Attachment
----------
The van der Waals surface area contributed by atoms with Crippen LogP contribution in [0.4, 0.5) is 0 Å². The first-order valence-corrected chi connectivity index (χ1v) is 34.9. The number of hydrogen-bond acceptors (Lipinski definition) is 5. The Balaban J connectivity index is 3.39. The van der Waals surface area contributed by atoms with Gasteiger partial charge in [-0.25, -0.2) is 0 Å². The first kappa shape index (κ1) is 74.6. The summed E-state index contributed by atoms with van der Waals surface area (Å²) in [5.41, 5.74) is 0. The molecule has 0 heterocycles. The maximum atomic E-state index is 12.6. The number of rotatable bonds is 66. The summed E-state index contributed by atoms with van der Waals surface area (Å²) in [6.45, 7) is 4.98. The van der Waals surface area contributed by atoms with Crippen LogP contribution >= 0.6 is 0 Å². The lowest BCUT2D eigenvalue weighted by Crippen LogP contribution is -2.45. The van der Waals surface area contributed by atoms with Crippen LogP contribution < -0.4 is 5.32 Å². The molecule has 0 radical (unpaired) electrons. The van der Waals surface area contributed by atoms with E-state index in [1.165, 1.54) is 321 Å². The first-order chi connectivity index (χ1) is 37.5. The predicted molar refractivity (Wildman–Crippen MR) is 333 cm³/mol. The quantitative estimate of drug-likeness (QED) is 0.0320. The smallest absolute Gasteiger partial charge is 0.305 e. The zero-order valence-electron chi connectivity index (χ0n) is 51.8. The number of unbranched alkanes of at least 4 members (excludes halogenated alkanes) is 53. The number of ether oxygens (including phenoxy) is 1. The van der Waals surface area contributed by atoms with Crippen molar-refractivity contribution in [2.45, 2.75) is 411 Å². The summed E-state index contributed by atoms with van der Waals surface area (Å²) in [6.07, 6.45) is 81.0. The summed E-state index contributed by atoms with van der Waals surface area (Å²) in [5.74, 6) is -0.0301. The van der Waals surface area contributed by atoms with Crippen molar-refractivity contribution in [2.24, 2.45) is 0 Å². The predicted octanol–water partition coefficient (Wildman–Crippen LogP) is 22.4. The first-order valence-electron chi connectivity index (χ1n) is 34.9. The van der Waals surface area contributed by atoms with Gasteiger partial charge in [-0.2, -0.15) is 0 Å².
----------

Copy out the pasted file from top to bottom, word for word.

The van der Waals surface area contributed by atoms with Crippen LogP contribution in [0.4, 0.5) is 0 Å². The first-order valence-corrected chi connectivity index (χ1v) is 34.9. The number of hydrogen-bond acceptors (Lipinski definition) is 5. The Balaban J connectivity index is 3.39. The van der Waals surface area contributed by atoms with Gasteiger partial charge in [-0.25, -0.2) is 0 Å². The first kappa shape index (κ1) is 74.6. The summed E-state index contributed by atoms with van der Waals surface area (Å²) in [5.41, 5.74) is 0. The molecule has 0 heterocycles. The maximum atomic E-state index is 12.6. The number of rotatable bonds is 66. The summed E-state index contributed by atoms with van der Waals surface area (Å²) in [6.45, 7) is 4.98. The van der Waals surface area contributed by atoms with Crippen LogP contribution >= 0.6 is 0 Å². The lowest BCUT2D eigenvalue weighted by Crippen LogP contribution is -2.45. The van der Waals surface area contributed by atoms with Crippen LogP contribution < -0.4 is 5.32 Å². The molecule has 0 radical (unpaired) electrons. The van der Waals surface area contributed by atoms with E-state index in [1.165, 1.54) is 321 Å². The first-order chi connectivity index (χ1) is 37.5. The predicted molar refractivity (Wildman–Crippen MR) is 333 cm³/mol. The quantitative estimate of drug-likeness (QED) is 0.0320. The smallest absolute Gasteiger partial charge is 0.305 e. The zero-order valence-electron chi connectivity index (χ0n) is 51.8. The number of unbranched alkanes of at least 4 members (excludes halogenated alkanes) is 53. The number of ether oxygens (including phenoxy) is 1. The van der Waals surface area contributed by atoms with Crippen molar-refractivity contribution in [2.45, 2.75) is 411 Å². The summed E-state index contributed by atoms with van der Waals surface area (Å²) in [6.07, 6.45) is 81.0. The summed E-state index contributed by atoms with van der Waals surface area (Å²) in [5.74, 6) is -0.0301. The van der Waals surface area contributed by atoms with Crippen molar-refractivity contribution in [2.24, 2.45) is 0 Å². The predicted octanol–water partition coefficient (Wildman–Crippen LogP) is 22.4. The first-order valence-electron chi connectivity index (χ1n) is 34.9. The van der Waals surface area contributed by atoms with Gasteiger partial charge in [-0.2, -0.15) is 0 Å².